Technological obsolescence is commonly seen as a big issue in digital preservation yet some people seem to have different interpretations of what it means, leading to heated discussions about the point at which formats or software become obsolete. So what's the most useful way we can define technological obsolescence within a digital preservation environment?
David Pearson and Colin Webb provided a pretty detailed background to and analysis of file format obsolescence in their IJDC paper from 2008, and they use this scoping description:
The paper also quotes me as describing:
I think it's important to remember that this is a very fuzzy concept and it means different things in different contexts. In most cases its more about inconvenience and cost rather than that extreme of absolute loss.
When I used to work at the British Library, we informally used the term "institutionally obsolete" for digital content that either wouldn't run natively on a reading room machine or wouldn't run on a "typical" users machine without installing some additional software. A case that was "institutionally obsolete" might be quite easy to fix by a technically competent individual via some extra rendering software (and hence potentially dismissable as "not really obsolete"), but might be a significant issue for the management of reading room machine setup and maintenance.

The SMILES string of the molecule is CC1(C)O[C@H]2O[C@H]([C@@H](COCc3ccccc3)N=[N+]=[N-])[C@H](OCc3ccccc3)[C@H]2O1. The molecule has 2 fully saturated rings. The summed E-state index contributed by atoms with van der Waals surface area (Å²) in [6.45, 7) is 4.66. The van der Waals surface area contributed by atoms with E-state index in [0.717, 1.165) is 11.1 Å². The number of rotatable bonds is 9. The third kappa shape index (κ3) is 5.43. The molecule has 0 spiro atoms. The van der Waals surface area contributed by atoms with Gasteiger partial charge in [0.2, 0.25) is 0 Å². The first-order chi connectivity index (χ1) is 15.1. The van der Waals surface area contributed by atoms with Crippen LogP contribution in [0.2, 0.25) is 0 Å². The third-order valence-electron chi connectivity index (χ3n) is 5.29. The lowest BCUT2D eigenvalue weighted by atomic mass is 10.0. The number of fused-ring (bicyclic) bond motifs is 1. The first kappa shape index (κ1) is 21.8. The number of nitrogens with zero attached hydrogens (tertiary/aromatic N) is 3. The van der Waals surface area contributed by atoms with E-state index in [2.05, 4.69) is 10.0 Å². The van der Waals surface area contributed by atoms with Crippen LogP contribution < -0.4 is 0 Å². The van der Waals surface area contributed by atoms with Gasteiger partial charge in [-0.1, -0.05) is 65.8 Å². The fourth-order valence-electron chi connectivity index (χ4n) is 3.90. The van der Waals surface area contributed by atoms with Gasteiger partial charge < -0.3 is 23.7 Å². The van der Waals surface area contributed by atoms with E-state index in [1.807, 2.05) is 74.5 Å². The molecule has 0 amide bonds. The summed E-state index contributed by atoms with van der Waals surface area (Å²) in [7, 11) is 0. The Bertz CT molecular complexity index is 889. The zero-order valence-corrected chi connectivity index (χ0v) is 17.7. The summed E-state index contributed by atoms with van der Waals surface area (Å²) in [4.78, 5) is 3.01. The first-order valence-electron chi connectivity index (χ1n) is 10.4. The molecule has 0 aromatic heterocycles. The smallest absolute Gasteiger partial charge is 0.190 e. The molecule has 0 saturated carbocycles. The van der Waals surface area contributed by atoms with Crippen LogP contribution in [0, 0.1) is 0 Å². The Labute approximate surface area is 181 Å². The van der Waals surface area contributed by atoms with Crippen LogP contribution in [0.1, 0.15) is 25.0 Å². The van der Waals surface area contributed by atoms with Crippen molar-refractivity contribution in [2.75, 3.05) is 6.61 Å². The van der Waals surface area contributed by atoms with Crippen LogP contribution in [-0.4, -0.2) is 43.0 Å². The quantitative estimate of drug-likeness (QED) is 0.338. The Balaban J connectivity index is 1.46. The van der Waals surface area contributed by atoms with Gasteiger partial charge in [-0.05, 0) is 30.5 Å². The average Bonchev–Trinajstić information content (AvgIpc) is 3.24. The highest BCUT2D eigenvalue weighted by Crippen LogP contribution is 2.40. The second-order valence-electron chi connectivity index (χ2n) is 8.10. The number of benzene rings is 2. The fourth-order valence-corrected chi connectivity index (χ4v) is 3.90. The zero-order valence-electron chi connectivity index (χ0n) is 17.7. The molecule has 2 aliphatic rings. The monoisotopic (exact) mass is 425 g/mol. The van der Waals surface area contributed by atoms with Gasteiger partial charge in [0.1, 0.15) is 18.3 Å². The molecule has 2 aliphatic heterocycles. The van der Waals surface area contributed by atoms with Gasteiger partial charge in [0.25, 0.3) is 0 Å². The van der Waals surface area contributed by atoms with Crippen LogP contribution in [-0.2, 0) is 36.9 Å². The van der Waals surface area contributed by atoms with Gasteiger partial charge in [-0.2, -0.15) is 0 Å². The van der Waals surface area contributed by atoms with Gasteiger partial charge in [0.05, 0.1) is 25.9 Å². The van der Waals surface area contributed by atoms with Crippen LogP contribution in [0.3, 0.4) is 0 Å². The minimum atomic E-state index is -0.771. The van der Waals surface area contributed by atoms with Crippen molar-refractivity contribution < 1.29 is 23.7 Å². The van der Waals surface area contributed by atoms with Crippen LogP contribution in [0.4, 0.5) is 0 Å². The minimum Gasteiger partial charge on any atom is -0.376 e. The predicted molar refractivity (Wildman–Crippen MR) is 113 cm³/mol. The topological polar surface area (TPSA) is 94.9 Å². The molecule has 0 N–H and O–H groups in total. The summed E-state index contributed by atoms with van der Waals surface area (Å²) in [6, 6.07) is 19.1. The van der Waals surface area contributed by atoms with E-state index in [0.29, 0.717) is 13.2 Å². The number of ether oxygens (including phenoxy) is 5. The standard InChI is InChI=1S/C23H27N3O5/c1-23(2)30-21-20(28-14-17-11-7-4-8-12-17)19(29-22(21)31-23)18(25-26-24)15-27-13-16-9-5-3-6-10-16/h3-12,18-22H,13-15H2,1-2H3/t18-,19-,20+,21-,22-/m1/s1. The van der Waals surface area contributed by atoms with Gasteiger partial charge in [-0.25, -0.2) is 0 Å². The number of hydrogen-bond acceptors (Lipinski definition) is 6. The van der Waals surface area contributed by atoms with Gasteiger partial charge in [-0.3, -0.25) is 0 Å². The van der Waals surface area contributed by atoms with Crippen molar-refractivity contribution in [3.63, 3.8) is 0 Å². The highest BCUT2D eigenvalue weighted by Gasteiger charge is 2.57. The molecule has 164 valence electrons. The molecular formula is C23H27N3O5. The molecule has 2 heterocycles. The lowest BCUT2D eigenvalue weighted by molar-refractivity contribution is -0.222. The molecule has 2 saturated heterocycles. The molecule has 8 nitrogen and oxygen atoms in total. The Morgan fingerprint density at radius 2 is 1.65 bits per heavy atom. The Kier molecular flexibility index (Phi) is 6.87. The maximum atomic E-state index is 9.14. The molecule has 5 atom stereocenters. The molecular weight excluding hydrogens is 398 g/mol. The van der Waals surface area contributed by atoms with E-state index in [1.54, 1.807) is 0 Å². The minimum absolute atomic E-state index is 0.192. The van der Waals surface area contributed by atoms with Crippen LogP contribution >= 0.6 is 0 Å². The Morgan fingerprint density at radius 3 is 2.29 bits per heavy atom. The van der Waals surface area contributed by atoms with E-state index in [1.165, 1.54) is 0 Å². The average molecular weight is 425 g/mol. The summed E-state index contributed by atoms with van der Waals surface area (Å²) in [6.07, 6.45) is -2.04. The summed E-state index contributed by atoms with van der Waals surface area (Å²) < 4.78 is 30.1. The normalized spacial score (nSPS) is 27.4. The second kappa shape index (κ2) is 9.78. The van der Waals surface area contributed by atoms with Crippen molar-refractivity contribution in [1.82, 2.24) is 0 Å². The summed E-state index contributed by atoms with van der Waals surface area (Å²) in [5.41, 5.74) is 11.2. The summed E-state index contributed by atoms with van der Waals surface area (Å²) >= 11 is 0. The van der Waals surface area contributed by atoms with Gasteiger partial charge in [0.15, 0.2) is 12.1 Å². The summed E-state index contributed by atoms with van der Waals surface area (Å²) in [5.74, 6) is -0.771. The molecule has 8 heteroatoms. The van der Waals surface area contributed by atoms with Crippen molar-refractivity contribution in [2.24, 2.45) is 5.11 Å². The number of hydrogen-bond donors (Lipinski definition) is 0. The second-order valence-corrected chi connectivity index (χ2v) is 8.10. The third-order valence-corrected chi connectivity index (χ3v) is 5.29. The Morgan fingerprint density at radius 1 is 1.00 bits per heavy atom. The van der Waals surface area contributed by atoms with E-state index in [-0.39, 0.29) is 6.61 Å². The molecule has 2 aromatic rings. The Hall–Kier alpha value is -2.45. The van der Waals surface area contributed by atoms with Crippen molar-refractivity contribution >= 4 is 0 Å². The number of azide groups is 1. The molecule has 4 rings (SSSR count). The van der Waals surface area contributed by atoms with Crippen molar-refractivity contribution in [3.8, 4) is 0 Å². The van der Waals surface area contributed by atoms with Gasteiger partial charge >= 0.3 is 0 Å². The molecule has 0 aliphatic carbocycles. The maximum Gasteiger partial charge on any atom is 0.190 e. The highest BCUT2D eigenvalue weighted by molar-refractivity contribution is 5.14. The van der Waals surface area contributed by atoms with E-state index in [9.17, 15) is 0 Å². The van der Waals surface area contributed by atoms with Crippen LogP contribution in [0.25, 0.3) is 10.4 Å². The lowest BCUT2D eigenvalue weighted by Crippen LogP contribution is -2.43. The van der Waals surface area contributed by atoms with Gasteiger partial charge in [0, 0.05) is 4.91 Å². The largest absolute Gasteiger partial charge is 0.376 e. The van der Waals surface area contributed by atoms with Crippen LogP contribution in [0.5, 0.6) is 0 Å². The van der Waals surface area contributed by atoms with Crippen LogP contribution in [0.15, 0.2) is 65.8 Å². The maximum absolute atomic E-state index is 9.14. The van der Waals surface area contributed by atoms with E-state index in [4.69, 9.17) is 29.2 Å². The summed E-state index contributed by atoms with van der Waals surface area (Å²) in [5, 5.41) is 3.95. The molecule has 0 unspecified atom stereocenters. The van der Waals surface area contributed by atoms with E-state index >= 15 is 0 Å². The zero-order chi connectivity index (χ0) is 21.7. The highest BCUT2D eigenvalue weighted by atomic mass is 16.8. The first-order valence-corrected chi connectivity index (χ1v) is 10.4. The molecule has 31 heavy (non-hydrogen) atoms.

Therefore, obsolescence is a pretty meaningless concept without that crucial context.
This of course then brings us to the concept of Representation Information (OAIS) and the idea of a network of information that informs the rendering and understanding of digital information. Progress in advancing this concept has been slow, but an approach to demonstrate how it could be realised was described and tested way back in the late 1990s by the Cedars Project: A blueprint for Representation Information in the OAIS model by Sergeant and Holdsworth.
Ultimately we need more hard evidence on what obsolescence actually means in practical terms as a long term preservation risk. Andy Jackson made some first steps in analysing trends in format popularity within a web archive in this iPRES paper: Formats over Time: Exploring UK Web History. His conclusions suggest format obsolescence is not as great a risk as some have suggested (Rothenberg's famous "forever or 5 years, whichever is sooner" quote for example) but there are trends of usage and specific examples of obsolescence that require further examination.
I'd argue that it occurs when a given format is no longer in common use by its original base of users because they've moved onto something else.
Luckily, it's not a 'drop dead' date; you have time to migrate off to some other format, and you typically have enough time to do a survey to evaluate what the best format to migrate to might be.
Occassionally, though, you still run into niche formats -- some communities will keep a physical or file format as their standard even when the rest of the world's moved on to something else, as it meets their needs (and they don't want to retool everything). You have to be careful about defining what your base of users is; Betacam was considered obsolete by the consumer market more than a decade before it was in the professional market. I know people who were still using Betacam until a few (4?5?) years back, as that's what some TV stations used for people to submit commercials.
When the community that you support starts moving to some other format en masse, you should prepare to move. (but don't move as soon as some new format that's supposed to everything gets announced, no matter how 'better' it might be, because if doesn't get the traction needed, it's dead on arrival.)